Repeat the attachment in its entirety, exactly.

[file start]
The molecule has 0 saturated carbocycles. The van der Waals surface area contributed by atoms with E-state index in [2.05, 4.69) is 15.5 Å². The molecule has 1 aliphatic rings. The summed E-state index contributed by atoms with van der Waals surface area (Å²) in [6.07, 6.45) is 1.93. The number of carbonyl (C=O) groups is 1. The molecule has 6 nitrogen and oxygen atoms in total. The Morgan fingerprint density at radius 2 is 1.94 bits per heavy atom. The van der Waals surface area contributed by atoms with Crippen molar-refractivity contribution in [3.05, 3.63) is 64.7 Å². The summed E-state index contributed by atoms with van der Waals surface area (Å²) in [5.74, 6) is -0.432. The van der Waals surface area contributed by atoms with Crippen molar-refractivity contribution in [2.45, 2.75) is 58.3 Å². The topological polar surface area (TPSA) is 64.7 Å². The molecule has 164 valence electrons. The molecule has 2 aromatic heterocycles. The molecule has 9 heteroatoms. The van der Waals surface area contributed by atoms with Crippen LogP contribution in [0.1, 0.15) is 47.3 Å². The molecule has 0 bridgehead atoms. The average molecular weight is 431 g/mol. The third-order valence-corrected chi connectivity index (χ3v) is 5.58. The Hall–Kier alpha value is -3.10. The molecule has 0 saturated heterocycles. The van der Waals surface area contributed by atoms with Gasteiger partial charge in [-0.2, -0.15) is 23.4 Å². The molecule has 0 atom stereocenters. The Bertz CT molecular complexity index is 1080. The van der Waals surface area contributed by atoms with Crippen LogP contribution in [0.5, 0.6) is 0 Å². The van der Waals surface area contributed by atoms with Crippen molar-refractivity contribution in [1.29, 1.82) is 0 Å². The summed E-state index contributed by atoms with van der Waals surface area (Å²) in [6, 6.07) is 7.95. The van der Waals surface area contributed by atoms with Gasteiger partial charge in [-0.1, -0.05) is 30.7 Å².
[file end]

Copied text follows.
The molecule has 0 saturated carbocycles. The van der Waals surface area contributed by atoms with E-state index in [2.05, 4.69) is 15.5 Å². The molecule has 1 aliphatic rings. The summed E-state index contributed by atoms with van der Waals surface area (Å²) in [6.07, 6.45) is 1.93. The number of carbonyl (C=O) groups is 1. The molecule has 6 nitrogen and oxygen atoms in total. The Morgan fingerprint density at radius 2 is 1.94 bits per heavy atom. The van der Waals surface area contributed by atoms with Crippen molar-refractivity contribution in [3.05, 3.63) is 64.7 Å². The summed E-state index contributed by atoms with van der Waals surface area (Å²) in [5.74, 6) is -0.432. The van der Waals surface area contributed by atoms with Crippen molar-refractivity contribution in [2.45, 2.75) is 58.3 Å². The topological polar surface area (TPSA) is 64.7 Å². The molecule has 164 valence electrons. The molecule has 2 aromatic heterocycles. The molecule has 9 heteroatoms. The van der Waals surface area contributed by atoms with Crippen LogP contribution in [0.1, 0.15) is 47.3 Å². The molecule has 0 bridgehead atoms. The average molecular weight is 431 g/mol. The third-order valence-corrected chi connectivity index (χ3v) is 5.58. The Hall–Kier alpha value is -3.10. The molecule has 0 saturated heterocycles. The van der Waals surface area contributed by atoms with Gasteiger partial charge in [-0.2, -0.15) is 23.4 Å². The molecule has 0 atom stereocenters. The Bertz CT molecular complexity index is 1080. The van der Waals surface area contributed by atoms with Crippen LogP contribution in [0.5, 0.6) is 0 Å². The van der Waals surface area contributed by atoms with Crippen molar-refractivity contribution in [1.29, 1.82) is 0 Å². The summed E-state index contributed by atoms with van der Waals surface area (Å²) in [6, 6.07) is 7.95. The van der Waals surface area contributed by atoms with Gasteiger partial charge in [-0.1, -0.05) is 30.7 Å².